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Hi, this is Stewart Alberton with Albertson & Davidson and we’ve been discussing contingency fee agreements and the benefits, the advantages and disadvantages to entering into a contingency fee agreement.  And I want to talk to you about one more benefit on the contingency fee agreement is the costs that your attorney agrees to pay while the case is going forward.

Now, most costs are not significant.  They’re real money, but they’re not significant, such as the filing fees, fees to get a court reporter to do a deposition, subpoena fees.  We’re talking ten, twenty, thirty thousand dollars in the life of a case.  Maybe more, if it’s a bigger case, but it’s not going to be too much more than that.

But there is one set of costs that go really high, really fast in a trust and will case where lack of capacity or undue influence is an essential issue.  And that has to do with hiring an expert.  An expert in this case would be either a neurologist or a psychiatrist.  Somebody that specializes in forensically going back and looking at medical records to determine if a decedent was, either they did lack capacity or where they subject to the exercise of undue influence.

These experts are very good people and so we’re not upset at them for how much they have to bill us, but we do want to point out that it is quite expensive to hire them.  In many cases, it will be ten to fifteen thousand dollars just to hire them, and then, because they have so much education and experience, and it’s such a specialized area, they charge generally anywhere between four hundred and a thousand dollars an hour.  And that time is spent reviewing medical records, coming to determine opinions.  If a decedent did in fact lack capacity at the time a trust or will was created, or if the decedent was subject to the exercise of undue influence.

Sometimes you have to have more than one of these experts in a case.  So let’s say that you hire a lawyer on a contingency fee agreement.  Any trust and will contest where you have to hire one of these experts, and that expert bills out at say $40,000 for the life of the case.  If you lose that case at the time of trial, which is a bad result for everyone and nobody hopes we lose, but if you do lose that case at the time of trial, the lawyer is the one that is stuck with the $40,000 bill.  Not you, the client.  So that’s just one more benefit of contingency fee agreements.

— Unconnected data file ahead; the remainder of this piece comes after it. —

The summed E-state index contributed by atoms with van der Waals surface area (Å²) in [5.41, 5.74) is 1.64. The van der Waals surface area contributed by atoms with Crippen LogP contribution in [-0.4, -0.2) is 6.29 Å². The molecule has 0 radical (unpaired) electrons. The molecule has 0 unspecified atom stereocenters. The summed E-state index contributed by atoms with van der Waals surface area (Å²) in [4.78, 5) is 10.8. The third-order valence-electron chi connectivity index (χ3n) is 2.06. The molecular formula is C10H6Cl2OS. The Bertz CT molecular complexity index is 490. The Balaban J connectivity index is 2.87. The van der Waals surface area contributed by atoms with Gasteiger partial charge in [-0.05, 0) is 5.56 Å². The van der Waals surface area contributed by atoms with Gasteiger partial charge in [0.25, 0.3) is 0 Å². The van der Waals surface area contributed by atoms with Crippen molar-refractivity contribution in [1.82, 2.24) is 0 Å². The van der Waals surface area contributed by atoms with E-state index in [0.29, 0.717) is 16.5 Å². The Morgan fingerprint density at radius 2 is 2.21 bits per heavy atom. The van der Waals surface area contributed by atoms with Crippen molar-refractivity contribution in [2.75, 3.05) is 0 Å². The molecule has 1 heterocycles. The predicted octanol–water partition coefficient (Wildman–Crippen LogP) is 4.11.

THE FOLLOWING IS A TRANSCRIPT OF THIS VIDEO. FOR MORE INFORMATION, CLICK HERE

Hi, this is Stewart Albertson with Albertson & Davidson.  I want to talk to you about contingency fees, and how they can give access to some beneficiaries who don’t have the ability to pay lawyers on an hourly basis.  The traditional way that many people hire lawyers is they give that lawyer a retainer (for example, $10,000-$20,000 retainers are common), and then the lawyer bills against that retainer, according to their hourly rate. When that retainer runs out, the lawyer asks for more money.

However, beneficiaries are not in a position where they can pay lawyers to represent them in a trust contest or a will contest case. So, there is an option for contingency fee.  Now, keep in mind, you generally do better overall to hire a layer on an hourly basis, if you can, because you’ll spend less overall on a case than you will if there’s a successful outcome in a contingency fee case, as far as attorney’s fees go.

Let’s give an example.  You hire a lawyer to handle a case for you.  You’ve got a million dollars at stake and you pay that lawyer $100,000 in hourly fees to get you your access to that million dollars.  Well, that’s a pretty good result for you. You paid $100,000 in hourly fees to that lawyer and you end up getting the million dollars that was supposed to come to you.

If you didn’t have the money to pay the lawyer on an hourly basis, you could hire that same lawyer on a contingency fee basis, which is a percent of the recovery.  Generally speaking, most cases are going to be 40% in California.  So, using the same example, a lawyer works the case for a year and a half or two years, and just before trial, the case settles and it’s a million-dollar recovery to you.  If you apply the math at 40%, that would be a $400,000 attorney’s fee and the balance would go to you.  You can see the difference.

It generally makes sense to hire a lawyer on an hourly basis, versus a contingency fee basis, but if you don’t have the ability to hire a lawyer on an hourly basis, then the best option for you to do is to consider the contingency fee, which is a way to recover something for you that you normally couldn’t get access to if you didn’t have a lawyer willing to take your case on a contingency fee basis.  So that’s just a little bit on how a contingency can work to return assets to you that are rightfully yours.